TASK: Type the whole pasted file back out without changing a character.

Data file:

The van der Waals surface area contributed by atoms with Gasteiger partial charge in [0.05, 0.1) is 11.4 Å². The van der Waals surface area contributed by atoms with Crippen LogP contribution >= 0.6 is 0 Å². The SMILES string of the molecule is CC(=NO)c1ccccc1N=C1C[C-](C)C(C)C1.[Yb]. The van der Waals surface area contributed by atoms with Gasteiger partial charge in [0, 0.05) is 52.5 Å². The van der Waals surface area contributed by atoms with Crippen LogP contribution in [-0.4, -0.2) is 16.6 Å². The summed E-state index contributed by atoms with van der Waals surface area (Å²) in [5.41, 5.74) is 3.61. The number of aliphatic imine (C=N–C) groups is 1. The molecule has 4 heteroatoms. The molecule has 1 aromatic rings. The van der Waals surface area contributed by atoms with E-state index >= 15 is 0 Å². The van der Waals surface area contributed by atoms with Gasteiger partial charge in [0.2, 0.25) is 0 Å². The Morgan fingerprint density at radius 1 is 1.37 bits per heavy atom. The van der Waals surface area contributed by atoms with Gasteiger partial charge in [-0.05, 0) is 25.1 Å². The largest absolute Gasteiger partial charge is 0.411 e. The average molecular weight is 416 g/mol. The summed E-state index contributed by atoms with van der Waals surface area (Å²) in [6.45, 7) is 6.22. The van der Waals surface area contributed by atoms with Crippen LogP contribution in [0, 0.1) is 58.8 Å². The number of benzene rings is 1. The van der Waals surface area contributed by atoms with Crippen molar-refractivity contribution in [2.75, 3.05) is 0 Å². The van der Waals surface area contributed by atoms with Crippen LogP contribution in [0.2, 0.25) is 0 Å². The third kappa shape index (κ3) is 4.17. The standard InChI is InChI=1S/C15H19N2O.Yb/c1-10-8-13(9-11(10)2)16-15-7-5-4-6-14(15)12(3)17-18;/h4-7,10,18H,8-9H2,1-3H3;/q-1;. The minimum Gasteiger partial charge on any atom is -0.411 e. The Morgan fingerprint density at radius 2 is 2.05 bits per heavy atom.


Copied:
The van der Waals surface area contributed by atoms with Gasteiger partial charge in [0.05, 0.1) is 11.4 Å². The van der Waals surface area contributed by atoms with Crippen LogP contribution >= 0.6 is 0 Å². The SMILES string of the molecule is CC(=NO)c1ccccc1N=C1C[C-](C)C(C)C1.[Yb]. The van der Waals surface area contributed by atoms with Gasteiger partial charge in [0, 0.05) is 52.5 Å². The van der Waals surface area contributed by atoms with Crippen LogP contribution in [-0.4, -0.2) is 16.6 Å². The summed E-state index contributed by atoms with van der Waals surface area (Å²) in [5.41, 5.74) is 3.61. The number of aliphatic imine (C=N–C) groups is 1. The molecule has 4 heteroatoms. The molecule has 1 aromatic rings. The van der Waals surface area contributed by atoms with E-state index >= 15 is 0 Å². The van der Waals surface area contributed by atoms with Gasteiger partial charge in [0.2, 0.25) is 0 Å². The Morgan fingerprint density at radius 1 is 1.37 bits per heavy atom. The van der Waals surface area contributed by atoms with Gasteiger partial charge in [-0.05, 0) is 25.1 Å². The largest absolute Gasteiger partial charge is 0.411 e. The average molecular weight is 416 g/mol. The summed E-state index contributed by atoms with van der Waals surface area (Å²) in [6.45, 7) is 6.22. The van der Waals surface area contributed by atoms with Crippen LogP contribution in [0, 0.1) is 58.8 Å². The number of benzene rings is 1. The van der Waals surface area contributed by atoms with Crippen molar-refractivity contribution in [2.75, 3.05) is 0 Å². The van der Waals surface area contributed by atoms with Crippen LogP contribution in [0.2, 0.25) is 0 Å². The third kappa shape index (κ3) is 4.17. The standard InChI is InChI=1S/C15H19N2O.Yb/c1-10-8-13(9-11(10)2)16-15-7-5-4-6-14(15)12(3)17-18;/h4-7,10,18H,8-9H2,1-3H3;/q-1;. The minimum Gasteiger partial charge on any atom is -0.411 e. The Morgan fingerprint density at radius 2 is 2.05 bits per heavy atom.